Scientists from Lancaster University and the University of Leeds have discovered that a compound found in green tea could prevent deaths from heart attacks and strokes caused by atherosclerosis.
Funded by the British Heart Foundation, scientists are studying a compound in green tea that reduces amyloid plaques in the brain in Alzheimer’s disease. In addition, the compound is also known for breaking up and dissolving potentially dangerous protein plaques found in the blood vessels.
Atherosclerosis is developed fatty-acid in our arteries that reduce the flow of blood to the heart and brain. If remain untreated, the protein called apolipoprotein A-1 (apoA-1) can form amyloid deposits, which are similar in structure to those associated with Alzheimer’s disease.
All this happens within the atherosclerotic plaques. Here the proteins increase the size of the plaques, further restricting blood flow and thus increase the risk of heart attack.
Researchers found that epigallocatechin-3-gallate (EGCG), most commonly associated with green tea, binds to the amyloid fibers of apoA-1. This converts the fibers to smaller soluble molecules that are less likely to be damaging to blood vessels.
Scientists are now putting their effort in order to discover ways of introducing effective amounts of EGCG into the bloodstream without it being necessary to drink large and potentially harmful quantities of green tea.
David Middleton, Professor in Chemistry at Lancaster University, said: “The health benefits of green tea have been widely promoted and it has been known for some time that EGCG can alter the structures of amyloid plaques associated with Alzheimer’s disease.”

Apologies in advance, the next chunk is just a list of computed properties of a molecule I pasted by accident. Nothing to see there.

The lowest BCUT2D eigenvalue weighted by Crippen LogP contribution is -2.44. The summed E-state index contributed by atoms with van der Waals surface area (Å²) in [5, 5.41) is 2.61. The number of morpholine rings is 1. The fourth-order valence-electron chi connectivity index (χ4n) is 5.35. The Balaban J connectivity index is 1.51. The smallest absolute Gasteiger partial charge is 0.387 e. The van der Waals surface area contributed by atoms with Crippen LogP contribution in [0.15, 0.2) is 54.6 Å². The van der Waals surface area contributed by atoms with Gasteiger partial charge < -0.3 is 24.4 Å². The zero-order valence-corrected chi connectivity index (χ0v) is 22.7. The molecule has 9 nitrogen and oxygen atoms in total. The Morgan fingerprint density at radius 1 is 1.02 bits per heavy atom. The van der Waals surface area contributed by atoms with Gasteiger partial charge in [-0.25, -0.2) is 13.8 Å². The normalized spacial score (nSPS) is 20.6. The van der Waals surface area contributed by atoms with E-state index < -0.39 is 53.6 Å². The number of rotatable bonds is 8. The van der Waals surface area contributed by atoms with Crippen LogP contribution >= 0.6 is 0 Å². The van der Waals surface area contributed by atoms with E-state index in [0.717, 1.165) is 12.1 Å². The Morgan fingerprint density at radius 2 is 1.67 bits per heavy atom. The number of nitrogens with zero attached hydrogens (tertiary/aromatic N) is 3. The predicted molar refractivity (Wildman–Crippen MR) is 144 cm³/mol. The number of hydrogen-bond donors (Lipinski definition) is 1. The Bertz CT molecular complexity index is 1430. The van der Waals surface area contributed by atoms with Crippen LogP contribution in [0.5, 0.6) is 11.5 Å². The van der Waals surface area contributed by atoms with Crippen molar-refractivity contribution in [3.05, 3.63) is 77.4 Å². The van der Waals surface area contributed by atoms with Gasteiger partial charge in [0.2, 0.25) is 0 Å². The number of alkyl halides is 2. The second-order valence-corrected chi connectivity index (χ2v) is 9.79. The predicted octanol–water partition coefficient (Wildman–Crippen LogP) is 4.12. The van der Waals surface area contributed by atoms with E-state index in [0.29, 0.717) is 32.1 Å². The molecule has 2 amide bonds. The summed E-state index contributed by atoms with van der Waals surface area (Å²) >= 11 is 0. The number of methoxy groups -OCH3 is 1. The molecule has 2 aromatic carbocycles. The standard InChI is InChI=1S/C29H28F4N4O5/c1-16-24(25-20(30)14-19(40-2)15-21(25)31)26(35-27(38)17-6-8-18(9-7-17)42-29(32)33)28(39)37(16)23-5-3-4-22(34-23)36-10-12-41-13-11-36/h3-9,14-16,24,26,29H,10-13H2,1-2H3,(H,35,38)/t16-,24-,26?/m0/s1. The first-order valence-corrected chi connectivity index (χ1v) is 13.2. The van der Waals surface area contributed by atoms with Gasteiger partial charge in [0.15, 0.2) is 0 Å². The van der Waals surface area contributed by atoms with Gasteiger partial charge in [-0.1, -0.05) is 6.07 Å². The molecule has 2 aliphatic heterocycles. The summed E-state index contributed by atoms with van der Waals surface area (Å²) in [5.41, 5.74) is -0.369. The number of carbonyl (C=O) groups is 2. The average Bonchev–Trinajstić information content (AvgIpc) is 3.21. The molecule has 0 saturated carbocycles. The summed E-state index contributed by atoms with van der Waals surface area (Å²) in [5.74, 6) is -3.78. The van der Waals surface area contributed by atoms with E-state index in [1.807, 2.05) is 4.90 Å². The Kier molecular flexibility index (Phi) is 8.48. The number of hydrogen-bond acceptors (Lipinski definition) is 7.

“Our results show that this intriguing compound might also be effective against the types of plaques which can cause heart attacks and strokes.”
Professor Jeremy Pearson, Associate Medical Director at the British Heart Foundation, said: “Our bodies are very good at breaking down EGCG so swapping your cuppa for green tea is unlikely to make a big difference with respect to your heart health.”But by engineering the molecule slightly, we might be able to make new medicines to treat heart attack and stroke.”
Professor Sheena Radford, Director of the Astbury Centre for Structural Molecular Biology at the University of Leeds and co-author of the research, said: “The findings of this round of studies are very encouraging. We now need to apply the best scientific techniques to find how we can take the molecular EGCG element from green tea, and turn it into a functioning tool to combat life-limiting health issues.”
The study is published in the Journal of Biological Chemistry.